Also, life in the USA has taught me to value my family and the time spent with them, because we often do not have this time. When my son smiles and is happy that I am with him, it recharges me when I feel tired. Despite duties and different projects, it is important to find time for the domestic church - family. Mother Teresa said: “What can you do to strengthen peace in the whole world? Go home and love your family." A happy family is the first step, teaches how to move on and how to allocate time correctly so as not to spin like a squirrel in a wheel.

 

What challenges do you see for your priestly ministry - both existing challenges and new ones?

One of the challenges for my priestly ministry will be to pay attention to the new needs of modern people. That is, to help them to keep faith and values in a world that is increasingly secularized.

The work with the youngest parishioners and their spiritual support is important for the future of the Church. Working with children and youth in the parish is important because this is the age of forming a worldview and setting life priorities. Today's young people move very rapidly but sometimes without knowing their destination. It is important to show everyone that God loves them and is waiting for them through their neighbors, family, and community. The Church must be a community that leads by example, that witnesses and that loves. I wish not to serve people, but together with people to serve God, encouraging them to be active participants in the Body of Christ.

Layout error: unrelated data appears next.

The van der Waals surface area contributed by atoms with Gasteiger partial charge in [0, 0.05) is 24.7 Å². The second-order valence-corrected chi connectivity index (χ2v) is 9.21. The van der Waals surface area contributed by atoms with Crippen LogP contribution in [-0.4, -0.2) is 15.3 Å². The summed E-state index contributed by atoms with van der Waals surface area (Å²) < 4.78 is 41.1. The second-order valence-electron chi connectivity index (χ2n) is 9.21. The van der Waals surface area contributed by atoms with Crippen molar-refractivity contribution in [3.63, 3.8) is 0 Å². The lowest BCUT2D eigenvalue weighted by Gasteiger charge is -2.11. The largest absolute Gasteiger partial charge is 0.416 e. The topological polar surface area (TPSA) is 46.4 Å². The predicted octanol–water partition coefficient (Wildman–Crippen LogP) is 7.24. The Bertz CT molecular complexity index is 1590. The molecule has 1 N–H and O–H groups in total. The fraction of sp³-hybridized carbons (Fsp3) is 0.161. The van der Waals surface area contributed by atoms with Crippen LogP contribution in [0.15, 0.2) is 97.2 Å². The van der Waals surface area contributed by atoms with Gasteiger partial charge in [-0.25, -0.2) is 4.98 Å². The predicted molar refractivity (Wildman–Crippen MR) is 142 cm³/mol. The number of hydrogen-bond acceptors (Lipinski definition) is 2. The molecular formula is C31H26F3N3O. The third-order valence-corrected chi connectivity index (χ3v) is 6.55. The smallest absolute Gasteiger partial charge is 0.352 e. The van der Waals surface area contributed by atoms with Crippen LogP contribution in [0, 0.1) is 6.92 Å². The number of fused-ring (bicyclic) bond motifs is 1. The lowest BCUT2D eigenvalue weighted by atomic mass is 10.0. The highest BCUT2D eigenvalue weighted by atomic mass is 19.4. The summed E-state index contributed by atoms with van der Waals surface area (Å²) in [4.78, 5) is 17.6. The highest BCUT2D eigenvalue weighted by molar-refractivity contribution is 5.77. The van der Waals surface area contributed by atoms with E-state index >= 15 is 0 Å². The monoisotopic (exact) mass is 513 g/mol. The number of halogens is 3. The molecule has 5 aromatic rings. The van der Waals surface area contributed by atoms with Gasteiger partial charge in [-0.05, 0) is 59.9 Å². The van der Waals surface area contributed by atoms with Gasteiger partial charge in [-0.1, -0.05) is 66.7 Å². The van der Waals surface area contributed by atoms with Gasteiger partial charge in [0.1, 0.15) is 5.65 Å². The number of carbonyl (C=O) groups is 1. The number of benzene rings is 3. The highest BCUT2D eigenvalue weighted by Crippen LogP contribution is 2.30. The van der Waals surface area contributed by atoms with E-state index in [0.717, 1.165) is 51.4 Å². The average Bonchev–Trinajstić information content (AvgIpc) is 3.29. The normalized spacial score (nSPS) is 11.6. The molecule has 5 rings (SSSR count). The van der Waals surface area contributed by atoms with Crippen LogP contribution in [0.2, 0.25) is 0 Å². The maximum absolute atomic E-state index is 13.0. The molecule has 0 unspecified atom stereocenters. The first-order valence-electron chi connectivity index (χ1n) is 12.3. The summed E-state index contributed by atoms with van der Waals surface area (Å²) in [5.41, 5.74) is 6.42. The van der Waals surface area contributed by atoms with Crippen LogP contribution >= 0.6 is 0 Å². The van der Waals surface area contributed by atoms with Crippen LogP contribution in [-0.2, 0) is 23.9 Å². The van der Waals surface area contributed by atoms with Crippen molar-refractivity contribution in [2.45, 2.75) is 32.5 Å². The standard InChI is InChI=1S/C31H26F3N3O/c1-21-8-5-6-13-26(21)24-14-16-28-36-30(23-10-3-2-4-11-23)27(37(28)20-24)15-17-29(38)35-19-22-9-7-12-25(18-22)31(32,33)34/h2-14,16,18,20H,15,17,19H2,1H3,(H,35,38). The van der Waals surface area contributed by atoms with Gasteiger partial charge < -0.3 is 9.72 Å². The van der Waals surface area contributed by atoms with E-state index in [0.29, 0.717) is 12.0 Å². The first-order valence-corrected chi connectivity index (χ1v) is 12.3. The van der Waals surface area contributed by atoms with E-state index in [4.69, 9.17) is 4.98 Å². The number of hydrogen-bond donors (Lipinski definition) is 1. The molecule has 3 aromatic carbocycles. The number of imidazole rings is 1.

In the modern age, necessary new tools for priestly ministry when communicating with the faithful and preaching the Gospel are modern technologies and social media. Having said this, I will try not to lose personal communication and relationships.

Also, a challenge will be working with people who were forced to flee because of the war as well as encouraging others to help those who remained in Ukraine and continue to suffer from the war. How to work? How to heal the wounds of war? This question is addressed by His Beatitude Sviatoslav Shevchuk who gives several pieces of advice: to be with people, not to leave them alone and not to get used to war. These are difficult questions that need to be addressed together and we together need to search for the remedy. In one video His Beatitude Sviatoslav said: “Young men and women who saw death often return home with gray hair. They feel deep disappointment when they meet an immature politician or public leader, and especially when they encounter an immature priest." These words struck me. Therefore, it is so important to try to feel more deeply the needs of people who are sincere and seek sincerity and help in the Church.

Speaking in the context of our Archeparchy, not only young people need priestly dedication but also elderly people. It is important to be here and now, at this very moment, with those who are in need and often feel lonely, the value of every moment in life is equally important. Once, while making pierogi with the parishioners of the Church of the Holy Myrrh-Bearer (Swarthmore, PA), where more than 40 elderly people were very focused on the process but at the same time in a relaxed and happy way they shared the achievements of their children, the joy of health improvement, and plans for the future, I stopped for a moment and thought - this is what the Kingdom of Heaven looks like.

Related News

More News
New appointments in the Archeparchy

#Archeparchy

New appointments in the Archeparchy

Archeparchy of Philadelphia Joins Inter-religious Prayer to Stop Gun Violenece

#Archeparchy

Archeparchy of Philadelphia Joins Inter-religious Prayer to Stop Gun Violenece

Bohdan Vasyliv: It is crucial to constantly keep in mind that God is ultimately in control

#Archeparchy

Bohdan Vasyliv: It is crucial to constantly keep in mind that God is ultimately in control

Ihor Demydas: My great-grandmother Anna taught me to pray

#Archeparchy

Ihor Demydas: My great-grandmother Anna taught me to pray